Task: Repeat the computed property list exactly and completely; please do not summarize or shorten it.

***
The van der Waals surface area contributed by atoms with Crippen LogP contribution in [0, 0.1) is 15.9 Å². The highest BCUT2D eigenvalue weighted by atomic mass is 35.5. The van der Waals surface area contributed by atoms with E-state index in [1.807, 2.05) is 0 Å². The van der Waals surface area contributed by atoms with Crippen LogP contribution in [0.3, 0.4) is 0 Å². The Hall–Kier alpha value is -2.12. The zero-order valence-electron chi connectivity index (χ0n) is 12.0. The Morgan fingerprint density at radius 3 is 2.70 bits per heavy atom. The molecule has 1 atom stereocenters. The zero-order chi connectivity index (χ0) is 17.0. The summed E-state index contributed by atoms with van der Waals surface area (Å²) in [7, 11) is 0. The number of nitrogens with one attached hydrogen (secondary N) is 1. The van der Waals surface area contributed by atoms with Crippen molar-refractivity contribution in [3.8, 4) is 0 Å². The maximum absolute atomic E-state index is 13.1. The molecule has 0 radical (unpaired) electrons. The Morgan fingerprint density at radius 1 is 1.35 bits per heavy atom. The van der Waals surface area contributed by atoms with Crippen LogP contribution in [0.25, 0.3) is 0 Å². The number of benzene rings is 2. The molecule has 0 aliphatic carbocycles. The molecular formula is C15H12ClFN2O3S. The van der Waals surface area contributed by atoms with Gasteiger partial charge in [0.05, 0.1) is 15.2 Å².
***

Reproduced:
The van der Waals surface area contributed by atoms with Crippen LogP contribution in [0, 0.1) is 15.9 Å². The highest BCUT2D eigenvalue weighted by atomic mass is 35.5. The van der Waals surface area contributed by atoms with E-state index in [1.807, 2.05) is 0 Å². The van der Waals surface area contributed by atoms with Crippen LogP contribution in [0.3, 0.4) is 0 Å². The Hall–Kier alpha value is -2.12. The zero-order valence-electron chi connectivity index (χ0n) is 12.0. The Morgan fingerprint density at radius 3 is 2.70 bits per heavy atom. The molecule has 1 atom stereocenters. The zero-order chi connectivity index (χ0) is 17.0. The summed E-state index contributed by atoms with van der Waals surface area (Å²) in [7, 11) is 0. The number of nitrogens with one attached hydrogen (secondary N) is 1. The van der Waals surface area contributed by atoms with Crippen molar-refractivity contribution in [3.8, 4) is 0 Å². The maximum absolute atomic E-state index is 13.1. The molecule has 0 radical (unpaired) electrons. The Morgan fingerprint density at radius 1 is 1.35 bits per heavy atom. The van der Waals surface area contributed by atoms with Crippen LogP contribution in [0.25, 0.3) is 0 Å². The number of benzene rings is 2. The molecule has 0 aliphatic carbocycles. The molecular formula is C15H12ClFN2O3S. The van der Waals surface area contributed by atoms with Gasteiger partial charge in [0.05, 0.1) is 15.2 Å².